The government is looking at setting up dedicated children’s teams
working across all relevant departments as part of its new strategy
for children at risk.
As well as setting standards for the care of vulnerable children,
the strategy, which is being consulted on and is due for
publication next April, is also looking at the role of social
workers and whether their skills are meeting the care needs of
The strategy team is visiting councils to assess the system,
focusing on joint working between social services, health and
“Through the green paper, people are questioning whether there is a
need for a ‘children’s workforce’ and asking what competences are
needed,” said Jo Cleary, social services director at the City of
London, and a member of the Children’s National Service Framework
Speaking at last week’s Improving Children’s Services conference in
Birmingham, organised by the Harrogate Management Centre, she said
the idea was partly driven by the fragmentation of children’s
services through the “plethora” of new agencies and professionals
now working with children. “There’s so much duplication – we need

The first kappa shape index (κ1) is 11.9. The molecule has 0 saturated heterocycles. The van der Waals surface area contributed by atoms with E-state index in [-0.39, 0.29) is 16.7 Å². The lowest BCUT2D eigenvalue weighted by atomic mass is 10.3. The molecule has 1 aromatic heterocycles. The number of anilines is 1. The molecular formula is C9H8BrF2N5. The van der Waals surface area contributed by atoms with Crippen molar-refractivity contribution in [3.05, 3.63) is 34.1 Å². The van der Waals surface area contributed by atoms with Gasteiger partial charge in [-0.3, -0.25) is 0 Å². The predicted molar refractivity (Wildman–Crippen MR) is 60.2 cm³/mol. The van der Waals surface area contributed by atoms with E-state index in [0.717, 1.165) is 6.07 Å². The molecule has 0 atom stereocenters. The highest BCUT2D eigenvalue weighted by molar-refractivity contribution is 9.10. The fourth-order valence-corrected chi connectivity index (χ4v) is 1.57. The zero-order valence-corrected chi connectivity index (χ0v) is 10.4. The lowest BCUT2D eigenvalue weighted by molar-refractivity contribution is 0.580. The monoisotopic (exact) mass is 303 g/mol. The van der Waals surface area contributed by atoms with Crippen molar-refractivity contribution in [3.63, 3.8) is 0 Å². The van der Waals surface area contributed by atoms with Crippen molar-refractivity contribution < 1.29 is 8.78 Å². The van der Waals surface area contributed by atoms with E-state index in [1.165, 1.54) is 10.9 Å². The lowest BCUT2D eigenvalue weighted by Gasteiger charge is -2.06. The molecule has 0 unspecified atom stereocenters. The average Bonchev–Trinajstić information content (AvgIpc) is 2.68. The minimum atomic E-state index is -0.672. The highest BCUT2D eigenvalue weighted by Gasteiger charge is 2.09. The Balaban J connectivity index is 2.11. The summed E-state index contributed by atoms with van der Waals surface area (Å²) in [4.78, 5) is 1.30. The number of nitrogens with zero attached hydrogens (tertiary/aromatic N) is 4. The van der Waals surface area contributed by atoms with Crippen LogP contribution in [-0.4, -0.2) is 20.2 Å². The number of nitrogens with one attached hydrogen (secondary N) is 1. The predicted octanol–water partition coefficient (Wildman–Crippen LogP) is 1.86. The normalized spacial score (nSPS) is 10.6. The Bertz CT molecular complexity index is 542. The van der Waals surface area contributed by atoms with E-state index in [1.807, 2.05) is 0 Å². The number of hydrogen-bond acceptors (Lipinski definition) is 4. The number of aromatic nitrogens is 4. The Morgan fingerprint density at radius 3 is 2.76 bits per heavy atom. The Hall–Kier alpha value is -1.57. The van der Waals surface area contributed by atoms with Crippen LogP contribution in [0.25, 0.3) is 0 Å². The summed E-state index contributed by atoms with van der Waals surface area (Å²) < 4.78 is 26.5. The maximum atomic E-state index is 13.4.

to meet the needs of children better,” said Cleary.
Cross-departmental working is considered vital to children’s
services because of the large number of agencies involved in
supporting children in care. If it fails, children often face
service delays because of multiple assessments. This can lead to
their safety being put at risk.
The strategy team is looking at professionals’ existing
responsibilities, how children are targeted and to what extent
services are shaped by their needs.
Meanwhile, Essex director of social services, Mike Leadbetter said
there was likely to be more joint working between health and social
care in children’s services, which could see more money coming from
Community Care understands that the Association of Directors of
Social Services has been told by home office minister John Denham
that the government will use “whatever powers we have” to force
health chiefs to relinquish money for care carried out by social
services. Leadbetter said that, so far, little money had come from
health budgets because of difficulties in assessing costs.